Brady Hotel (Tulsa)

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Brady Hotel
General information
Status Demolished
Town or city Tulsa, Oklahoma
Construction started 1903
Demolished 1975
Owner W. Tate Brady
Technical details
Structural system Reinforced concrete and brick

The original Brady Hotel, a three-story wood frame building, was built in 1903 at Archer and North Main in Tulsa, Oklahoma by W. Tate Brady. It was the first hotel in Tulsa with baths, conveniently located to the Frisco railroad depot, and very popular among the oil men attracted by the new oil discoveries at Glen Pool. This was also the meeting place where Charles N. Haskell announced his candidacy to become the first governor of the new state of Oklahoma.[1] It also served as a meeting place for Democrats, who laid the groundwork to control the Constitutional Convention and maintain segregation. [2]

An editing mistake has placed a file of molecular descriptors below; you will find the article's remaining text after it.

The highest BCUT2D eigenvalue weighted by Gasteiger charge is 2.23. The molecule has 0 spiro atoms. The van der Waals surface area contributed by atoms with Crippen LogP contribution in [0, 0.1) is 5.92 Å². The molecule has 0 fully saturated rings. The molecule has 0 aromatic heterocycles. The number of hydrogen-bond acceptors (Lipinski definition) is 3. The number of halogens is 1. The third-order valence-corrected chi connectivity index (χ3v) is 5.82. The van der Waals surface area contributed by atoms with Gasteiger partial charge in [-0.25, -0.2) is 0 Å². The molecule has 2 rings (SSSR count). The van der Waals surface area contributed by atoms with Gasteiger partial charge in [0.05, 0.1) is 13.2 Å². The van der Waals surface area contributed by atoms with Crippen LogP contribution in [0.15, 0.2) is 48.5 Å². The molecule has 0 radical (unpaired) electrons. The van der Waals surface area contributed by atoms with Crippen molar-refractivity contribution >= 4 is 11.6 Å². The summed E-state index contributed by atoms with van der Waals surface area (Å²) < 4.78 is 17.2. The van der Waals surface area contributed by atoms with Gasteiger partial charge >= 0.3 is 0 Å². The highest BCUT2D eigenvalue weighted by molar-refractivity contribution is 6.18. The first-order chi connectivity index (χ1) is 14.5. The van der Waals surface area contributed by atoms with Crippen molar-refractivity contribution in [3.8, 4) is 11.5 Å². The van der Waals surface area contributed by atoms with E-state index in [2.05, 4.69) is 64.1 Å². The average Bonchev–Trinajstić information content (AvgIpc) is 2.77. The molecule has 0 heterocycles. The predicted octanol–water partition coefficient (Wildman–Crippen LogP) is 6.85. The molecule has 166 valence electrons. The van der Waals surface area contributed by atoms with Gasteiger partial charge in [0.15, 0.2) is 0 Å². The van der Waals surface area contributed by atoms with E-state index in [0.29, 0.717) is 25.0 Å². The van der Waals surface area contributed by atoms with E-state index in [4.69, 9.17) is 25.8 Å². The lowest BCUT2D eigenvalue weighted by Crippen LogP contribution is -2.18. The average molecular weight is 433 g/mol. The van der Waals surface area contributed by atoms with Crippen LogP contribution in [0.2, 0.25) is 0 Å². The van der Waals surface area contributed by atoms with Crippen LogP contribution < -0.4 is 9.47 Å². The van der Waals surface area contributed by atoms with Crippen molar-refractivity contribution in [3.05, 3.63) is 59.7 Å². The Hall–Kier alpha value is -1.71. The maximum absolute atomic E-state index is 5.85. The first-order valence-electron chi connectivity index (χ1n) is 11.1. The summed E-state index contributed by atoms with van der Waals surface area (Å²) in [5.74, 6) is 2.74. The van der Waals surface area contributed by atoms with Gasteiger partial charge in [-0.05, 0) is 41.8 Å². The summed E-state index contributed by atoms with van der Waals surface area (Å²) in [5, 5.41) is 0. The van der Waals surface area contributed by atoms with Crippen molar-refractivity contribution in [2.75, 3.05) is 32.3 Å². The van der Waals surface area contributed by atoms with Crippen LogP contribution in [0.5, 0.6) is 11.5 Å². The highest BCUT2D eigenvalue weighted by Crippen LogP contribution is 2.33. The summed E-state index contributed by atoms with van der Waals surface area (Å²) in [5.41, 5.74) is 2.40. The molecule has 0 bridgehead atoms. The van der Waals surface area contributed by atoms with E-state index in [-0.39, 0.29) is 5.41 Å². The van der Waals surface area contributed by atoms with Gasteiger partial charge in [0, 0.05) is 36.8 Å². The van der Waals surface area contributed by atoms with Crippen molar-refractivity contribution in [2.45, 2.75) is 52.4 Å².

By 1910, Brady had added a high-rise annex, connected to the original hotel by a wooden passageway. The annex, advertised as fireproof, was constructed of steel and concrete.[1] Unfortunately, a fire that broke out in the original building in 1935 also burned through the passageway and ignited the furnishings of the annex, which were not fireproof.


After the fire had been extinguished, nothing was left except the gutted annex. No attempt was made to rebuild the hotel. By that time, its location was no longer advantageous. The center of Tulsa's business district had already moved farther south, away from Union Depot, and businessmen increasingly traveled more by air than by railroad. Other hotels (e.g., Mayo, Adams, Tulsa) had been built that catered to the needs of these travelers and were more conveniently located. The derelict structure (seen here in a 1942 photo) remained until it was demolished in 1975 as part of the Tulsa Urban Renewal project. It had stood more years (40) as a wreck than it had as a useful building.


  1. ^ a b Tulsa Gal Website, "Tulsa Founders: W. Tate Brady." September 23, 2009. Accessed March 26, 2011.[1]
  2. ^ Chapman, Lee Roy. "The Nightmare of Dreamland." This Land. September 1, 2011. Accessed September 12, 2011.[2]